“I think when we take the best of the House and best of the Senate, I believe we’ll pick up some votes,” Rep. Betty McCollum said.
Several Democratic lawmakers and staffers conceded that no Minnesotan is likely to be chosen for a conference committee. Instead, they’ll have to work through the members there — and in the court of public opinion — to get their ideas in.
All three Minnesota House Republicans voted against the measure the first time, and each has said they will almost certainly oppose the final measure.
“Democrats in Congress and the White House have grown so infatuated with the notion of a ‘historic’ achievement they seem to have forgotten the importance of sound policy,” said GOP Rep. John Kline. “The American people deserve health care reform that meets their needs without mortgaging their children’s future or threatening their quality of care. When we return in the new year, I continue to believe the most thoughtful, effective approach to health care reform would be to hit the reset button and develop sensible, bipartisan health care solutions.”
Rep. Collin Peterson, a Democrat, voted against the House measure, but told MinnPost in late November that he was open to considering the Senate’s plan, which he described as more “middle-of-the-road” than the House plan.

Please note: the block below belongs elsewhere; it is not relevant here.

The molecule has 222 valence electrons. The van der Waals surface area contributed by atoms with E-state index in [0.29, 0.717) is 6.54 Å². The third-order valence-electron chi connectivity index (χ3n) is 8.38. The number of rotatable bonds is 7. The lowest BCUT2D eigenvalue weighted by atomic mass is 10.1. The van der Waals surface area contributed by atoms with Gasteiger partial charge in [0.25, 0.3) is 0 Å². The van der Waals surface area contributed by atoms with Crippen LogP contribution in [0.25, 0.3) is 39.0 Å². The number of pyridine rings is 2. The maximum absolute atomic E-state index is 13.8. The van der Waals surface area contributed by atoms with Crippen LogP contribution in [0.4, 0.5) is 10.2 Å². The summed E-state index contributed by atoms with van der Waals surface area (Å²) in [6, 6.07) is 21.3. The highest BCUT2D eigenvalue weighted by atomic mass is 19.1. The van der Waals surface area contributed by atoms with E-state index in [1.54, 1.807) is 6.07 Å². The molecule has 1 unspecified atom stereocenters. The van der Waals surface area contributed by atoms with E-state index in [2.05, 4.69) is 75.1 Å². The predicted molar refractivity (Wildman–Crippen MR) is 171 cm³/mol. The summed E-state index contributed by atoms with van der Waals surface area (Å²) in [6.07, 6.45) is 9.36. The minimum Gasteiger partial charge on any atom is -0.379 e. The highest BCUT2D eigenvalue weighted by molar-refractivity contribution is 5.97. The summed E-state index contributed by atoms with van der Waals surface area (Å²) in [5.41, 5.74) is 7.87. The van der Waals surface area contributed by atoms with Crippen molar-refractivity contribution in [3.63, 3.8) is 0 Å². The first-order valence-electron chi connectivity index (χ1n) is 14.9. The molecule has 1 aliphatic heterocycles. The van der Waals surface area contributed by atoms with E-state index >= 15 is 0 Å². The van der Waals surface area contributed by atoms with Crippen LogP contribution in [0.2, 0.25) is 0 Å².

“I don’t know enough about [the Senate plan] to know whether I would vote for it or not, but clearly it moves in the right direction,” Peterson said at the time. “I think [in] our bill there’s too much ideology and I don’t think it’s necessarily workable.”
Several questions remain, among them how the final bill will be paid for. For example, both bills would raise taxes on medical devices by an estimated $20 billion over 10 years, but they differ in how said taxes would be collected. Each bill also contains a number of small provisions that the responsible senators will fight to maintain. Two examples of that in the Senate’s bill: A breast cancer awareness campaign targeting at-risk groups that Klobuchar has strongly backed and an expanded diabetes prevention program that Franken supports.
Probably the biggest structural difference between the two plans is how the insurance plans would work. A public option would be created under the House measure to compete in an insurance exchange, while the Senate had to drop the public option to appease a group of centrist Democratic senators.
Rep. Keith Ellison is among the more liberal members of his caucus who say they’ll fight to keep the public option in some form — though such a plan already failed to find a filibuster-proof majority in the Senate.